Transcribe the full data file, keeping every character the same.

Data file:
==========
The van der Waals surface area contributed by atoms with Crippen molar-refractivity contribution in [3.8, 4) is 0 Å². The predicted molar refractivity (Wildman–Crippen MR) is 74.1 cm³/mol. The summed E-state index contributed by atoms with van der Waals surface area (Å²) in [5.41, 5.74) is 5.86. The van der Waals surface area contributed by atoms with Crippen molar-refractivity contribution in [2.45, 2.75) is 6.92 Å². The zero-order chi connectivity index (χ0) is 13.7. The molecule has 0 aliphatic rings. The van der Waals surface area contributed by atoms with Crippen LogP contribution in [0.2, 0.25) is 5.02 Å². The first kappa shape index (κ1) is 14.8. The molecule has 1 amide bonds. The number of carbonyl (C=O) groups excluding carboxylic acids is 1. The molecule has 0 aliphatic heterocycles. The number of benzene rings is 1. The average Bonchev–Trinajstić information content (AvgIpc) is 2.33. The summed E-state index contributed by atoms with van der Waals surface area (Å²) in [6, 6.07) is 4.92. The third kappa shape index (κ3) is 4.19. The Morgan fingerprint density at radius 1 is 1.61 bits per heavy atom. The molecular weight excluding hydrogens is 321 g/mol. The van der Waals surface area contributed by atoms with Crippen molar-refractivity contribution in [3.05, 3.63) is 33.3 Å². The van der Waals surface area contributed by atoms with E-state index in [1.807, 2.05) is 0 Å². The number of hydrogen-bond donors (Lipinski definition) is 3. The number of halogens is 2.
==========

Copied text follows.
The van der Waals surface area contributed by atoms with Crippen molar-refractivity contribution in [3.8, 4) is 0 Å². The predicted molar refractivity (Wildman–Crippen MR) is 74.1 cm³/mol. The summed E-state index contributed by atoms with van der Waals surface area (Å²) in [5.41, 5.74) is 5.86. The van der Waals surface area contributed by atoms with Crippen molar-refractivity contribution in [2.45, 2.75) is 6.92 Å². The zero-order chi connectivity index (χ0) is 13.7. The molecule has 0 aliphatic rings. The van der Waals surface area contributed by atoms with Crippen LogP contribution in [0.2, 0.25) is 5.02 Å². The first kappa shape index (κ1) is 14.8. The molecule has 1 amide bonds. The number of carbonyl (C=O) groups excluding carboxylic acids is 1. The molecule has 0 aliphatic heterocycles. The number of benzene rings is 1. The average Bonchev–Trinajstić information content (AvgIpc) is 2.33. The summed E-state index contributed by atoms with van der Waals surface area (Å²) in [6, 6.07) is 4.92. The third kappa shape index (κ3) is 4.19. The Morgan fingerprint density at radius 1 is 1.61 bits per heavy atom. The molecular weight excluding hydrogens is 321 g/mol. The van der Waals surface area contributed by atoms with Crippen molar-refractivity contribution in [3.05, 3.63) is 33.3 Å². The van der Waals surface area contributed by atoms with E-state index in [1.807, 2.05) is 0 Å². The number of hydrogen-bond donors (Lipinski definition) is 3. The number of halogens is 2.